31 July 2007 - Constitutional deliberations
This morning, I headed back to the Knesset to attend the deliberations of the Constitution, Law, and Justice Committee, which is discussing Israel’s long-overdue constitution-writing project. The meeting was sparsely attended—only about five or six Members of Knesset (MKs) showed up—and there were fewer fireworks than last time, when the issue of Hebron was on the agenda.
There have been many discussions—notably, in the pages of Azure—about how Israel should actually go about writing a constitution. Some have recommended something along the lines of an American model, with a special elected assembly meeting for a specified amount to time. Other have suggested that the Knesset itself, reflecting the political diversity of the country, should write the constitution.
Others have objected to this idea, suggesting instead that the constitution be written by a small panel of expert representatives, which would then submit the product of its efforts to the Knesset for comment and amendment. Several non-governmental organizations have already submitted constitutional proposals, indicating that there is some desire for deeper public participation in the process.
At the moment, the process is being managed by a Knesset committee which also has responsibility for other issues. Theoretically, anyone can come and observe, or even participate in, the discussions. But the lack of formal representation and procedural urgency suggests that the constitution-writing project is not yet being taken that seriously. Perhaps there is too little—or too much—at stake.
Today’s discussions revolved around proposed changes to the way the Knesset conducts its budgetary process. The first speaker was a rabbi, an MK from one of the religious parties, to whom most of those present showed deference—that is, until the discussion got into the details of facts and procedures. At that point the professional staff—the legal advisors and so on—started chiming in as well.
There were other speakers, including advocates for one point of view or another. One fellow, for example, was a well-known advocate for a constitutional structure that gives the judiciary strong powers in relation to the legislature and the executive. Overall, however, the debate was rather boring. (I am reminded that even during the American constitutional convention the delegates often fell asleep.)
In my view, a constitution has three functions. One is to establish the structure of government. Another--perhaps more important—is to limit the power of the government by establishing the rights of the citizens. Finally, a constitution must provide the means for it to be changed by the people. All the rest is commentary—and the less of it, the better. Longer constitutions are harder to enforce.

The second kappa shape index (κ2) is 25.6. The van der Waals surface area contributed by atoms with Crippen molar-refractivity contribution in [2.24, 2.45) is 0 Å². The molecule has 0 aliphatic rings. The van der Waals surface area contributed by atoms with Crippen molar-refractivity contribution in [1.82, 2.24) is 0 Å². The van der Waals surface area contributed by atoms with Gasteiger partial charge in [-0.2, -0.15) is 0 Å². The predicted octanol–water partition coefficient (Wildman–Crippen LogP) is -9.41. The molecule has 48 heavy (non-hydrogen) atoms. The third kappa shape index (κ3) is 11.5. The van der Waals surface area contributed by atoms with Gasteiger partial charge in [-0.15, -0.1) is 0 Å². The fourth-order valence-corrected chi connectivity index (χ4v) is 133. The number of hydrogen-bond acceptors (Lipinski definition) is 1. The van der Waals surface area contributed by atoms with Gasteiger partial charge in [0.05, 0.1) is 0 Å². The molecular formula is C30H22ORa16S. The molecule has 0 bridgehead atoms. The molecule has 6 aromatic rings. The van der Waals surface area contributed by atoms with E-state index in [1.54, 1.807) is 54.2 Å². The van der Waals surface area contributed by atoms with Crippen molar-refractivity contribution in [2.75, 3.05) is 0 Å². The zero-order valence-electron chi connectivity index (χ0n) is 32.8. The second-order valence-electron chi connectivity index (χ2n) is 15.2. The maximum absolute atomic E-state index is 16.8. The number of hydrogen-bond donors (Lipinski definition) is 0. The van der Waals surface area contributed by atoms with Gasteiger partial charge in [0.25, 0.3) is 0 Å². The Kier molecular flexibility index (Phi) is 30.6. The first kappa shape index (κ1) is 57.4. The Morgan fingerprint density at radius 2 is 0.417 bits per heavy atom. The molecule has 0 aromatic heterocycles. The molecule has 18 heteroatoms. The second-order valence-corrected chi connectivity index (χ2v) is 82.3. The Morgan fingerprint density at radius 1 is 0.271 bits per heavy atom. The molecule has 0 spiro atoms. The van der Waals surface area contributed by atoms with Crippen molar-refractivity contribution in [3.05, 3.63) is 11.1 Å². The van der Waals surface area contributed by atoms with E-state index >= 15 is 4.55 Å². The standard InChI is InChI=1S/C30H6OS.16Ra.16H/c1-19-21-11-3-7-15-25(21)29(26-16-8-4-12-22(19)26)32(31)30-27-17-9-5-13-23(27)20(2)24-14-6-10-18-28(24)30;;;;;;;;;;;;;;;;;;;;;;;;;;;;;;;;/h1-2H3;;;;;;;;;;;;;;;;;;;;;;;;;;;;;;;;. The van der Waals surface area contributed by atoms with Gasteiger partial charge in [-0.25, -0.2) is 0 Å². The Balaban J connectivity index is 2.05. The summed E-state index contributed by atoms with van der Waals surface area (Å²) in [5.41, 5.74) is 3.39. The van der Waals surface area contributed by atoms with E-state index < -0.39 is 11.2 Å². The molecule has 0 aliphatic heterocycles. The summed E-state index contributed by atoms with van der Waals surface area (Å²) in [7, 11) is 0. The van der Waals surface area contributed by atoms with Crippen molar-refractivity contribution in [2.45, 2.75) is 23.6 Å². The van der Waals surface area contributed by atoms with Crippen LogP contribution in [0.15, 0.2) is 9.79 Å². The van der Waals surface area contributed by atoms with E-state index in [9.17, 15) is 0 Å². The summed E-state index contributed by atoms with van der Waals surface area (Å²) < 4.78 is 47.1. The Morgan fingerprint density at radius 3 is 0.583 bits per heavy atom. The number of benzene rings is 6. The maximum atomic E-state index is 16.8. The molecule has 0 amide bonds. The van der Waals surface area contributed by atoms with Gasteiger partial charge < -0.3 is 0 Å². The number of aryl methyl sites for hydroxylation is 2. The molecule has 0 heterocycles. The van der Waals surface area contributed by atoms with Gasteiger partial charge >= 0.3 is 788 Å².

A constitution is essentially a conservative document. It can be ambitious in defining the scope of individual (and even group) rights; however, to the extent that it attempts to force the government to create rights, it is less likely to succeed. In other words, negative liberties such as freedom of conscience and expression should trump positive liberties such as health and education and social security.
There are three outstanding issues that Israel needs its constitution to resolve: the relationship between religion and the state, the rights of the Arab minority, and the scope of judicial powers. There are other issues that it might also try to deal with, though these could also be left out: the relationship of Israel to the Jewish Diaspora, the relationship to Arab Palestine; and the identity and symbols of the state.
Above all, however, what the Israeli constitution needs to do is set itself above the government. I don’t think I’ve met anyone yet in Israel who understands this. The discussions today revolved around the structural details of the legislative process. These are important, but not necessarily of constitutional importance. The U.S. House and Senate, for example, create and amend their own procedural rules.
Whether the final document is written by the Knesset or a specially appointed committee, it clearly needs to leave the confines of this building—and the insular ideological realm of Israeli politics. The committee chair, for example, opened the meeting by discussing a few relevant texts from Maimonedes. On the one hand, it was quite unique. On the other, Maimonides was not exactly a political philosopher.
Israel doesn’t need less Maimonides, but it might (as Michael Oren says) need more Machiavelli. Right now the constitution-writing project is rather ad hoc. Over the past decade or two, Israel has created, then revoked, direct elections for Prime Minister. It’s now trying to pass a law that would require MKs who are elevated to Cabinet to give up their seats. Fine—but what is needed is something more focused and yet more inclusive, something that establishes and defines Israel’s sovereignty.